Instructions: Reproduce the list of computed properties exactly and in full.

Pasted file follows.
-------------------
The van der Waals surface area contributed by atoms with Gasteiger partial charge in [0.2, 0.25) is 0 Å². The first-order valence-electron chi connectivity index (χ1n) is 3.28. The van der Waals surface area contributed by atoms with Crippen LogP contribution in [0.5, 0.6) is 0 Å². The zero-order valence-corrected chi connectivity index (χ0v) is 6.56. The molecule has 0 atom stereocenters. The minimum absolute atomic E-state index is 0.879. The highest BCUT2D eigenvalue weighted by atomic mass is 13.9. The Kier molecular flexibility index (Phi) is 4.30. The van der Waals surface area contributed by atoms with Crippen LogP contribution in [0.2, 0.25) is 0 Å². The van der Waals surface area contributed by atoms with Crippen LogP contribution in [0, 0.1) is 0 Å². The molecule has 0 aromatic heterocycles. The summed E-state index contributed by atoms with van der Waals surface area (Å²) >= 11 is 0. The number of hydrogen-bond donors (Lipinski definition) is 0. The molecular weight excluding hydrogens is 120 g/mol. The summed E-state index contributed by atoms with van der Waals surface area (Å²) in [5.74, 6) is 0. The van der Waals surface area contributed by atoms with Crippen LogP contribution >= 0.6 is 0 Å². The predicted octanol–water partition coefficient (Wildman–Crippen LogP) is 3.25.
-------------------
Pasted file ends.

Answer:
The van der Waals surface area contributed by atoms with Gasteiger partial charge in [0.2, 0.25) is 0 Å². The first-order valence-electron chi connectivity index (χ1n) is 3.28. The van der Waals surface area contributed by atoms with Crippen LogP contribution in [0.5, 0.6) is 0 Å². The zero-order valence-corrected chi connectivity index (χ0v) is 6.56. The molecule has 0 atom stereocenters. The minimum absolute atomic E-state index is 0.879. The highest BCUT2D eigenvalue weighted by atomic mass is 13.9. The Kier molecular flexibility index (Phi) is 4.30. The van der Waals surface area contributed by atoms with Crippen LogP contribution in [0.2, 0.25) is 0 Å². The van der Waals surface area contributed by atoms with Crippen LogP contribution in [0, 0.1) is 0 Å². The molecule has 0 aromatic heterocycles. The summed E-state index contributed by atoms with van der Waals surface area (Å²) >= 11 is 0. The number of hydrogen-bond donors (Lipinski definition) is 0. The molecular weight excluding hydrogens is 120 g/mol. The summed E-state index contributed by atoms with van der Waals surface area (Å²) in [5.74, 6) is 0. The van der Waals surface area contributed by atoms with Crippen LogP contribution >= 0.6 is 0 Å². The predicted octanol–water partition coefficient (Wildman–Crippen LogP) is 3.25.